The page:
Bid to prevent Alzheimer’s dementia signs up first study recruit

Posted by pt91 at May 10, 2016 04:41 PM |
University of Leicester involved in research

Issued by University of Leicester Press Office on 10 May 2016

A major study involving the University of Leicester to find interventions that prevent the onset of Alzheimer’s dementia has recruited its first participant.

The £50 million (€64 m) Europe-wide initiative aims to improve understanding of the early stages of Alzheimer’s disease and how it leads to dementia.

Julie Duffus from near Edinburgh in Scotland is the first person to take part in the project, which aims to recruit 6000 volunteers from across Europe. The recruitment process is underpinned by a completely novel IT approach, developed at the University of Leicester by Professor Anthony Brookes, that enables potential participants to be selected from cohorts across Europe without ever directly accessing or sharing any of their personal or biometric data.

Participants will have regular health checks including blood tests and brain scans. Researchers will also track their thinking skills over time using tests of mental agility.

The team hopes to develop tests to identify early signs of Alzheimer’s disease that may indicate when a person is at risk of dementia before symptoms appear.

They will then invite these people to take part in clinical trials aimed at testing interventions that could delay, or even prevent, the onset of dementia.

The study is called the European Prevention of Alzheimer’s Dementia initiative (EPAD) and involves 36 organisations including universities, commercial partners and patient organisations.

Professor Craig Ritchie, of the University of Edinburgh, is jointly leading the study and has recruited the first participant.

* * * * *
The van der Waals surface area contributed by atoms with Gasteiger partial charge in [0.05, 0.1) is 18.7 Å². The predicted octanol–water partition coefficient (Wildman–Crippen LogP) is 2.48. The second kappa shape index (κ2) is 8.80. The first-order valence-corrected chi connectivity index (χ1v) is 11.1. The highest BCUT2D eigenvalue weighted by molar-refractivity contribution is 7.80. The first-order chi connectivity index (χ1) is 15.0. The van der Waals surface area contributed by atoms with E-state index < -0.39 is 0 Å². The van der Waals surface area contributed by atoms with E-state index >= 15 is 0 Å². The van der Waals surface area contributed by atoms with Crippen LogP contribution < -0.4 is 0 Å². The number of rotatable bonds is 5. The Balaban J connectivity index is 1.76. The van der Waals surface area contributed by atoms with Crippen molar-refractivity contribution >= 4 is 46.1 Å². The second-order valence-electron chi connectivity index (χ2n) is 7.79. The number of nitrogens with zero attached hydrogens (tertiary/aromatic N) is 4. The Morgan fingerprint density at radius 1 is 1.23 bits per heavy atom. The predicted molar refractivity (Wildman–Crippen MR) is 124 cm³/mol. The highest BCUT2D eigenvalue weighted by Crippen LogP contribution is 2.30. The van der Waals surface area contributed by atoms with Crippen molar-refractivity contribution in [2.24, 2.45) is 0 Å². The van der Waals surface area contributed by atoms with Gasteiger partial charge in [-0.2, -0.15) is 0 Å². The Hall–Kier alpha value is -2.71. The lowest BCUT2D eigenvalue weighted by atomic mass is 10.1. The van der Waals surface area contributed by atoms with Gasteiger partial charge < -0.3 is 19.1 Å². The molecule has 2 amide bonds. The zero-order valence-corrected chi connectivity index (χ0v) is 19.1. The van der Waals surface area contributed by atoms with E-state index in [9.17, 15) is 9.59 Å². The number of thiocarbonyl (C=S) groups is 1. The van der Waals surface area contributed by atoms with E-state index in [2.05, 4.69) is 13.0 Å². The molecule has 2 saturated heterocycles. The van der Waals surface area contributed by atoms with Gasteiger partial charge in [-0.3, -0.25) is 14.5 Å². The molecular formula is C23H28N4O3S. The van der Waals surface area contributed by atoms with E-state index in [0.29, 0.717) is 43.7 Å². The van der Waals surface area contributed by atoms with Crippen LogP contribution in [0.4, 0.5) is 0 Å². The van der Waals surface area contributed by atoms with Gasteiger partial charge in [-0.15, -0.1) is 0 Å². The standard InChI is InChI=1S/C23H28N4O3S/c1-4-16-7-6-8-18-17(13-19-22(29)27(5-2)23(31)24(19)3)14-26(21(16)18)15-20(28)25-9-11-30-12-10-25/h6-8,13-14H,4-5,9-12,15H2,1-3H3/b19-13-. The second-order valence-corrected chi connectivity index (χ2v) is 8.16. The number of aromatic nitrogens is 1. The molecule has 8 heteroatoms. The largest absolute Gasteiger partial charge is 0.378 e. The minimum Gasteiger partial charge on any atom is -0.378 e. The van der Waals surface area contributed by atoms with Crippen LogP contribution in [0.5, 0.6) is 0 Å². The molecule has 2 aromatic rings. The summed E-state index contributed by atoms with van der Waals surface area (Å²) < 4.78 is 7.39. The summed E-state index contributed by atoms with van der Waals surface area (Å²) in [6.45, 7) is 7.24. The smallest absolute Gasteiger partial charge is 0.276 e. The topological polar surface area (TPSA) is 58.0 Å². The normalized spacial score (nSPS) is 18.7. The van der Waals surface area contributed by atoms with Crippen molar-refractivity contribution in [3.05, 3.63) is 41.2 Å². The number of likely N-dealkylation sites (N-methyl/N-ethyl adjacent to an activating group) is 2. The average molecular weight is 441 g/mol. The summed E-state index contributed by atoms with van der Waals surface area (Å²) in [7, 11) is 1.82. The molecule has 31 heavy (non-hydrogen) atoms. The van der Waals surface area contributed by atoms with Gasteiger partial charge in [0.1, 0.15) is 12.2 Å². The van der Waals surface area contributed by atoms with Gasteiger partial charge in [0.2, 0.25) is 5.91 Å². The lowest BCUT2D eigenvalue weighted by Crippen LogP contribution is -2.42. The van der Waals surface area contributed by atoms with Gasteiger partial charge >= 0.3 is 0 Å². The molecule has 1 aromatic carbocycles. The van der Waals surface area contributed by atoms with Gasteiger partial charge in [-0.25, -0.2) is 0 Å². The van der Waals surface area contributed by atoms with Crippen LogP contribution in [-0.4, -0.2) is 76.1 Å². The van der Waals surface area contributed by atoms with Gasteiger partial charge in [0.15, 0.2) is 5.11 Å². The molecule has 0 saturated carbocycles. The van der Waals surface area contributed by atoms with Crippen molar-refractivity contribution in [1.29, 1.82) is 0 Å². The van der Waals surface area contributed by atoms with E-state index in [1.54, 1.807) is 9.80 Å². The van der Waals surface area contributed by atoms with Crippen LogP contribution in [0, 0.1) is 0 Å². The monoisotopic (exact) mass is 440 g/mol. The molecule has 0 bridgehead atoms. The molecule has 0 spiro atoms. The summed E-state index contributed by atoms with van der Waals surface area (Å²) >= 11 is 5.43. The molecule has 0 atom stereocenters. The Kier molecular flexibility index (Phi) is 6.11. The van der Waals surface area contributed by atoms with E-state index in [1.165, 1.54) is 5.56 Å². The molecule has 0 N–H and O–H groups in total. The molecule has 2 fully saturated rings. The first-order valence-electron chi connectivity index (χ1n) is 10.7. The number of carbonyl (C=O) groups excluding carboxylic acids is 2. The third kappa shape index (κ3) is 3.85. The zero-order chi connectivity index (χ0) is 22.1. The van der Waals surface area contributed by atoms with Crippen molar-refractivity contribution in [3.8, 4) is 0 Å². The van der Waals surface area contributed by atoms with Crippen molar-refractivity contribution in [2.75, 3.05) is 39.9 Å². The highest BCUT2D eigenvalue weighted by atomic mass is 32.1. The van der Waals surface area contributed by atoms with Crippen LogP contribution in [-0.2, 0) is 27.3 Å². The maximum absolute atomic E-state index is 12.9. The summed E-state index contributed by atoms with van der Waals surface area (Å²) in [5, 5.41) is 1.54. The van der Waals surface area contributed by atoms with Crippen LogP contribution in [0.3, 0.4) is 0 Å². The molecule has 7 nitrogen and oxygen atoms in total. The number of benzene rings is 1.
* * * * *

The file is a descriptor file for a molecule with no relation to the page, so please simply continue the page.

Professor Ritchie added: “This is an important milestone in our quest to better understand the earliest stages of Alzheimer’s dementia. Early signs of Alzheimer’s disease are often present for up to twenty years before a person develops any symptoms. We believe that if we can identify these people sooner, early intervention may have greater success at tackling the disease.”

Professor Anthony Brookes at the University of Leicester commented: “Achieving this milestone opens a new era in Alzheimer’s drug development, and further validates our new technology for the safe discovery of data and research participants. Furthermore, since the platform is generic by design it can immediately be deployed to advance many other disease and research areas”

Julie Duffus, the first participant in the EPAD study, said: “I lost both my mum and dad to Alzheimer’s disease so I’ve seen first-hand the devastating effects it has on patients’ lives and those around them. Both of my parents were involved in research themselves so it is important for me to play my part too. I hope that my contribution will in some way help scientists to find better ways of diagnosing the disease and potentially, one day, to prevent it.”

EPAD receives support from the European Union and the European Federation of Pharmaceutical Industries and Associations (EFPIA) under the auspices of the Innovative Medicines Initiative Joint Undertaking.

Pierre Meulien, Innovative Medicines Initiative Executive Director, said: “Through EPAD, the Innovative Medicines Initiative has brought together some of the world’s leading experts on dementia from universities, commercial partners and patient organisations. This milestone demonstrates the power of this collaboration, and we at IMI are looking forward to following the progress of this important study.”

Notes to editors

More information about the EPAD Consortium is available at www.ep-ad.org

The EPAD Consortium has received support from the Innovative Medicines Initiative Joint Undertaking under grant agreement number 115736. This Joint Undertaking receives support from the European Union’s Horizon 2020 research and innovation programme and the European Federation of Pharmaceutical Industries and Associations.
http://www.imi.europa.eu/

This communication reflects the views of the EPAD Consortium and neither IMI nor the European Union and EFPIA are liable for any use that may be made of the information contained herein.

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